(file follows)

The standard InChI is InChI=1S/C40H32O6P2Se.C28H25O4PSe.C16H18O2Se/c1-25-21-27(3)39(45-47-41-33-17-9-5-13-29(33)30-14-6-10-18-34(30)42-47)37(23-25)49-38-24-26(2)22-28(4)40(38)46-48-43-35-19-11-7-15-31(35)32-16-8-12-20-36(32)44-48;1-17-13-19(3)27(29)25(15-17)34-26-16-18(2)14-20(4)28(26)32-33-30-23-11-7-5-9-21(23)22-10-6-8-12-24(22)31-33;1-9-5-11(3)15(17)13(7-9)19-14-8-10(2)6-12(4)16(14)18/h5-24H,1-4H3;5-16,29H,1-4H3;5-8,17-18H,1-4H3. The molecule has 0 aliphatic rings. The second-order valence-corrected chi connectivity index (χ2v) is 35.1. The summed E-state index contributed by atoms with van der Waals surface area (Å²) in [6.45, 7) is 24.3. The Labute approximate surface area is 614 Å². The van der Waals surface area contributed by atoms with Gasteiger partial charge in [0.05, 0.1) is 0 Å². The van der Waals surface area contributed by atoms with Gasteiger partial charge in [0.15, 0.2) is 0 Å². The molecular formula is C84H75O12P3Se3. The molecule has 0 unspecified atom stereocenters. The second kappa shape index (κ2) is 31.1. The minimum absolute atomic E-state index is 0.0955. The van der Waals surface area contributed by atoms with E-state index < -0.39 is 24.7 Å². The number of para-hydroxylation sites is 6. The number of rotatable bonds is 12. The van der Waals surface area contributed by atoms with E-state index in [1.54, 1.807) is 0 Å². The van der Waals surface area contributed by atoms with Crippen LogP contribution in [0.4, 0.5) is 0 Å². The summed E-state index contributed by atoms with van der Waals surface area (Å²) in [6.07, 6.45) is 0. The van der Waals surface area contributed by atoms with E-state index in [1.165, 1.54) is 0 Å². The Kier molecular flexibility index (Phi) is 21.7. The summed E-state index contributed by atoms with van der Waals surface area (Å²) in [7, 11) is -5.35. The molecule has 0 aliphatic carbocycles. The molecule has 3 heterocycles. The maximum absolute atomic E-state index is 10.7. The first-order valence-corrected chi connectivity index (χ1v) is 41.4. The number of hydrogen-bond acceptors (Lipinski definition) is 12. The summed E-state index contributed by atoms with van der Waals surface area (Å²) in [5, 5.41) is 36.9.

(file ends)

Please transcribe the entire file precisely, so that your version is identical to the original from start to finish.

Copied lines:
The standard InChI is InChI=1S/C40H32O6P2Se.C28H25O4PSe.C16H18O2Se/c1-25-21-27(3)39(45-47-41-33-17-9-5-13-29(33)30-14-6-10-18-34(30)42-47)37(23-25)49-38-24-26(2)22-28(4)40(38)46-48-43-35-19-11-7-15-31(35)32-16-8-12-20-36(32)44-48;1-17-13-19(3)27(29)25(15-17)34-26-16-18(2)14-20(4)28(26)32-33-30-23-11-7-5-9-21(23)22-10-6-8-12-24(22)31-33;1-9-5-11(3)15(17)13(7-9)19-14-8-10(2)6-12(4)16(14)18/h5-24H,1-4H3;5-16,29H,1-4H3;5-8,17-18H,1-4H3. The molecule has 0 aliphatic rings. The second-order valence-corrected chi connectivity index (χ2v) is 35.1. The summed E-state index contributed by atoms with van der Waals surface area (Å²) in [6.45, 7) is 24.3. The Labute approximate surface area is 614 Å². The van der Waals surface area contributed by atoms with Gasteiger partial charge in [0.05, 0.1) is 0 Å². The van der Waals surface area contributed by atoms with Gasteiger partial charge in [0.15, 0.2) is 0 Å². The molecular formula is C84H75O12P3Se3. The molecule has 0 unspecified atom stereocenters. The second kappa shape index (κ2) is 31.1. The minimum absolute atomic E-state index is 0.0955. The van der Waals surface area contributed by atoms with E-state index < -0.39 is 24.7 Å². The number of para-hydroxylation sites is 6. The number of rotatable bonds is 12. The van der Waals surface area contributed by atoms with E-state index in [1.54, 1.807) is 0 Å². The van der Waals surface area contributed by atoms with Crippen LogP contribution in [0.4, 0.5) is 0 Å². The summed E-state index contributed by atoms with van der Waals surface area (Å²) in [6.07, 6.45) is 0. The van der Waals surface area contributed by atoms with E-state index in [1.165, 1.54) is 0 Å². The Kier molecular flexibility index (Phi) is 21.7. The summed E-state index contributed by atoms with van der Waals surface area (Å²) in [7, 11) is -5.35. The molecule has 0 aliphatic carbocycles. The molecule has 3 heterocycles. The maximum absolute atomic E-state index is 10.7. The first-order valence-corrected chi connectivity index (χ1v) is 41.4. The number of hydrogen-bond acceptors (Lipinski definition) is 12. The summed E-state index contributed by atoms with van der Waals surface area (Å²) in [5, 5.41) is 36.9.